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COMMENTARY : Woody Allen Keeps the Faith : 'Crimes and Misdemeanors' tears down the wall between his serious and comic sides

October 22, 1989|MICHAEL WILMINGTON

Lester is a sly mixture of three Lears--the TV pedigree of Norman, the deadpan absurdity of Edward and the prideful fury of the King. This may have been a part Alan Alda was born to play; he and Allen nail this smarmy, self-justifying hustler to the wall. As Lester stoops over in a condescending slump that suggests his spine is on a hinge, nimbly juggling flattery, spitting inane memoranda for TV show plots into a mini-recorder, he obviously sees himself as the tycoon with taste, the sellout with soul. Even his constantly repeated comic credo is absurd: "If it bends, it's funny; if it breaks, it's not." (Translation: Comedy should never draw blood.) He's the final expression of Allen's career-long contempt for "Going Hollywood," the hyperbolic anti-L.A. cracks that often amuse or delight his many West Coast admirers.

But in "Crimes," Allen goes for bigger game than Lester--or Los Angeles. Judah and Lester are winners, Cliff a loser. By schematizing their stories like this, Allen delivers a crushing blow to a cherished cultural myth of the '80s: that success is its own justification, that gilded ends justify sordid means. And setting this moral struggle in a world predominantly Jewish, abandoning the WASPy prototypes of his earlier dramas, gives the story a new moral charge. (If there is no eye of God in the world of "Crimes," there's still the eye of Sven Nykvist's camera, with its chilly light bathing Allen's intricately choreographed long takes. And that eye, fiercely and lovingly, sees all.)

Throughout his career, Allen has been, like his own creation Leonard Zelig, a chameleon. Many of his movies suggest other movies or literary works: "Take the Money and Run" is born out of Warner Bros. gangster classics; "Sleeper" out of "2001" and "Clockwork Orange"; "Love and Death" out of Dostoevsky, Tolstoy, Lean and Bergman; "Stardust Memories" out of "8 1/2"; "Midsummer Night's Sex Comedy" out of Shakespeare and "Smiles of a Summer Night"; "Hannah and Her Sisters" out of "Fanny and Alexander," "Anna Karenina" and "Strange Interlude"; "Radio Days" out of "Amarcord," and "Another Woman" out of "Wild Strawberries."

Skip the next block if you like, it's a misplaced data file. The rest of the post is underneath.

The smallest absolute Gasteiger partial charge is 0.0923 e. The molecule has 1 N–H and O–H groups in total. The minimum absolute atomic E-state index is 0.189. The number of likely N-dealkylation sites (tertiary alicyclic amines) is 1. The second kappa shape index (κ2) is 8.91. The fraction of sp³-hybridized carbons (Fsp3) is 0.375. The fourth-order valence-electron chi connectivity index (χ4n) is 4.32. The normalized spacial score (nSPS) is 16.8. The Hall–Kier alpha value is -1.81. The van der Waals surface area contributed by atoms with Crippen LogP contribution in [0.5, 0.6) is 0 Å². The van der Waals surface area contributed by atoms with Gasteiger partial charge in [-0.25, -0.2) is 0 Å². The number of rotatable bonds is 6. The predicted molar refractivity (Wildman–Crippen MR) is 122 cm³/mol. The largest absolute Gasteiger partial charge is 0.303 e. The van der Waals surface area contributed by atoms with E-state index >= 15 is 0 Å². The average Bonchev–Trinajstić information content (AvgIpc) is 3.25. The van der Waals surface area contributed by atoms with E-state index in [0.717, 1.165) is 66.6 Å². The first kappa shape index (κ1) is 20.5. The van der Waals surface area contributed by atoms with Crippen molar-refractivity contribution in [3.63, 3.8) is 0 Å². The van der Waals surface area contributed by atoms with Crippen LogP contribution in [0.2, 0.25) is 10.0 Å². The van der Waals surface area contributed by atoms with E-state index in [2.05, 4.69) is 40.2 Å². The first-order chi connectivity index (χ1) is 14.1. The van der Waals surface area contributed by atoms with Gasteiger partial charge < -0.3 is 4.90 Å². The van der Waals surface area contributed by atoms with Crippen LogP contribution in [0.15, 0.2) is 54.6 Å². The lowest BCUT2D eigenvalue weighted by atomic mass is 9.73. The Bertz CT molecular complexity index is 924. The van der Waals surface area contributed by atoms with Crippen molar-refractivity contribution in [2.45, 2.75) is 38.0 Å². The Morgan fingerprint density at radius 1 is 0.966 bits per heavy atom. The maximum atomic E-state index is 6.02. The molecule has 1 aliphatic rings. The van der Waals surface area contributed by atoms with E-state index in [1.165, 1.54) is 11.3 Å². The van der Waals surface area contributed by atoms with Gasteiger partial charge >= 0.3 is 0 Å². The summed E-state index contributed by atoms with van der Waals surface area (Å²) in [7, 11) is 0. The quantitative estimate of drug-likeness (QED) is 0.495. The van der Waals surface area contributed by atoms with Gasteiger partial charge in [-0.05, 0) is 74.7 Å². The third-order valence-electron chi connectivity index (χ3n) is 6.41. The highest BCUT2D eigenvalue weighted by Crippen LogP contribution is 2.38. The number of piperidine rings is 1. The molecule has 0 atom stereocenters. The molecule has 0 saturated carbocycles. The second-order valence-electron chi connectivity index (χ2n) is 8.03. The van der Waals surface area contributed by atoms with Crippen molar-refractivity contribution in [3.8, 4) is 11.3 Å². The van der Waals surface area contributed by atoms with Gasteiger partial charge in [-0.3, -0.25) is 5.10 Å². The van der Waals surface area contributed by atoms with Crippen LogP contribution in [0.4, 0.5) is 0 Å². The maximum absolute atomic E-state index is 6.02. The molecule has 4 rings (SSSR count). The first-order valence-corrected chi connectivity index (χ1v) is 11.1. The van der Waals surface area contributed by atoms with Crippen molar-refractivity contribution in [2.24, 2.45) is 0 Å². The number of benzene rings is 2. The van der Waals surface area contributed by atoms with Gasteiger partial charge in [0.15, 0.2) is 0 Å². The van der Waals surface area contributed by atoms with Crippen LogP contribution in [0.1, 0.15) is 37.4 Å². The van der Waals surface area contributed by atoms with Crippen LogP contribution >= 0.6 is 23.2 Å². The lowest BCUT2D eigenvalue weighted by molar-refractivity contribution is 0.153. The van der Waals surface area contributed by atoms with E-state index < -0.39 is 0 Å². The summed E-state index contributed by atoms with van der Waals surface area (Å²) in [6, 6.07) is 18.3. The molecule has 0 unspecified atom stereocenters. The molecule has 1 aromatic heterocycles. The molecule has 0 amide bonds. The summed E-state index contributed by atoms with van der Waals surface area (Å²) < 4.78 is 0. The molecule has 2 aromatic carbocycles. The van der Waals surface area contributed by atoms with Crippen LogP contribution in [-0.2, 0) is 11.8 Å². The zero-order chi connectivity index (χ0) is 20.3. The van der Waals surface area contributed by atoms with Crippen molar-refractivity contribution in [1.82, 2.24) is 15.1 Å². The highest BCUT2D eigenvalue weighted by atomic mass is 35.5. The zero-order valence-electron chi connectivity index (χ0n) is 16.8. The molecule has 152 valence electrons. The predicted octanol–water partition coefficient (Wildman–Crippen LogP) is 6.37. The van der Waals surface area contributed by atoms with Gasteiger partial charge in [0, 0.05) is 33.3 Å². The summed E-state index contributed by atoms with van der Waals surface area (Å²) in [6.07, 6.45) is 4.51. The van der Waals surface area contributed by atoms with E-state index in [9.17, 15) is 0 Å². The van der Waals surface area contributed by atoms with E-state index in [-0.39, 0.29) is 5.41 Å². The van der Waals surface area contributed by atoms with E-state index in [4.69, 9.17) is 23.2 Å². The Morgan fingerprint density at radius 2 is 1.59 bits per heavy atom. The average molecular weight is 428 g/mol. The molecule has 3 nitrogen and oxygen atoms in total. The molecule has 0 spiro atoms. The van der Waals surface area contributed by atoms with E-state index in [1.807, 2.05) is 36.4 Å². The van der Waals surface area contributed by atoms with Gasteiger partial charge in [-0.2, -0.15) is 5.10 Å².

But "Crimes and Misdemeanors" is peculiarly his own. We can sense echoes of Strindberg, O'Neill, the Bergman of "Winter Light" and "Shame." But the resolution and form are uniquely Woody Allen's.

It's not a perfect film. It has too obvious symbolism, thin writing for Sam Waterston's rabbi, and overly stiff staging in the first Judah-Jack conspiracy scene. You also might wonder why Lester, after firing Cliff, is so mystified that he dislikes him.

But it's still a film that stands apart. Within an American cinema that, for a decade, has seemed preoccupied with false heroics and the pleasure principle, it's a movie that savages the myths of both. Within a country whose culture has recently deified greed and winning at any cost, it raises questions of morality, public and private, that much of that culture ignores or reduces to good guy-bad guy pablum. And within an industry that, as Steven Spielberg has admitted, short-changes the word in its obsession with the image, it brings back a literacy and high-style comic dialogue that now seems part of a vanishing art.

"Crimes and Misdemeanors," with real comic savagery and dramatic grace, simply rejects success as an end in itself, or revenge as a holy grail. And it takes a far gentler and more romantic gaze at the misdemeanors, perversities or foibles of sex.

In last Sunday's New York Times, three theologians--one Lutheran, one Jewish, one a specialist in religious drama--wrestled with "Crimes and Misdemeanors." And two of them--who may deserve a little comic needling themselves--determined that Allen's world view here is bleak, hopeless or voguishly shallow: Counter to recent polls, cited by one of the trinity, that "consistently confirm that the great majority of Americans assume that God's justice prevails . . . if not in time, then in eternity." (Now, there's a poll for you.)

Well and good. But "Crimes and Misdemeanors" is not the Woody Allen world view or the Woody Allen movie. Happily, it's one of many. Some are optimistic, some are not. And, in the face of the seemingly universal wipeout of the virtuous in the film--the decent Jewish philosopher killing himself, the rabbi going blind, lovable Cliff going down in flames--the climax carries more hope and affirmation than we might expect. To be optimistic in the milieu of "Hannah and Her Sisters," surrounded by loved ones and warm turkey, is one thing. To be optimistic while staring down a black chasm is quite another. It requires more courage, more faith and more of a sense of justice and truth than most American movies have bothered, recently, to show us.

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